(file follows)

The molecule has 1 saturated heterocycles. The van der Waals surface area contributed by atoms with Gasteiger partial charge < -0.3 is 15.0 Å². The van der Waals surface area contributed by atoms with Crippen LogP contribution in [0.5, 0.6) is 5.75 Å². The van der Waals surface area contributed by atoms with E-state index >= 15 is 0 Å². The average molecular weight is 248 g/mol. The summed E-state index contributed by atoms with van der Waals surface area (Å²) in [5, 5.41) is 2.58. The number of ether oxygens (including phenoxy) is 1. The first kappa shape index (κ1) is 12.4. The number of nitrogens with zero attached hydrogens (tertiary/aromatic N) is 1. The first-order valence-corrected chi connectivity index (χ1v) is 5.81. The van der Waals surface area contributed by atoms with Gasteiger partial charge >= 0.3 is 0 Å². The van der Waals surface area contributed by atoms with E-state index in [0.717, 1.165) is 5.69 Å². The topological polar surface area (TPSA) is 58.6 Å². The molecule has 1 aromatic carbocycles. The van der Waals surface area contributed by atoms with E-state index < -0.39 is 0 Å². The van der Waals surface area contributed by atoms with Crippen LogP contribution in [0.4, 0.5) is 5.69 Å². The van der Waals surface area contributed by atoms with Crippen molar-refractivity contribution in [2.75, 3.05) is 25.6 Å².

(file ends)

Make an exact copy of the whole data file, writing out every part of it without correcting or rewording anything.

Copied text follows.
The molecule has 1 saturated heterocycles. The van der Waals surface area contributed by atoms with Gasteiger partial charge < -0.3 is 15.0 Å². The van der Waals surface area contributed by atoms with Crippen LogP contribution in [0.5, 0.6) is 5.75 Å². The van der Waals surface area contributed by atoms with E-state index >= 15 is 0 Å². The average molecular weight is 248 g/mol. The summed E-state index contributed by atoms with van der Waals surface area (Å²) in [5, 5.41) is 2.58. The number of ether oxygens (including phenoxy) is 1. The first kappa shape index (κ1) is 12.4. The number of nitrogens with zero attached hydrogens (tertiary/aromatic N) is 1. The first-order valence-corrected chi connectivity index (χ1v) is 5.81. The van der Waals surface area contributed by atoms with Gasteiger partial charge >= 0.3 is 0 Å². The van der Waals surface area contributed by atoms with E-state index in [0.717, 1.165) is 5.69 Å². The topological polar surface area (TPSA) is 58.6 Å². The molecule has 1 aromatic carbocycles. The van der Waals surface area contributed by atoms with E-state index < -0.39 is 0 Å². The van der Waals surface area contributed by atoms with Crippen LogP contribution in [0.4, 0.5) is 5.69 Å². The van der Waals surface area contributed by atoms with Crippen molar-refractivity contribution in [2.75, 3.05) is 25.6 Å².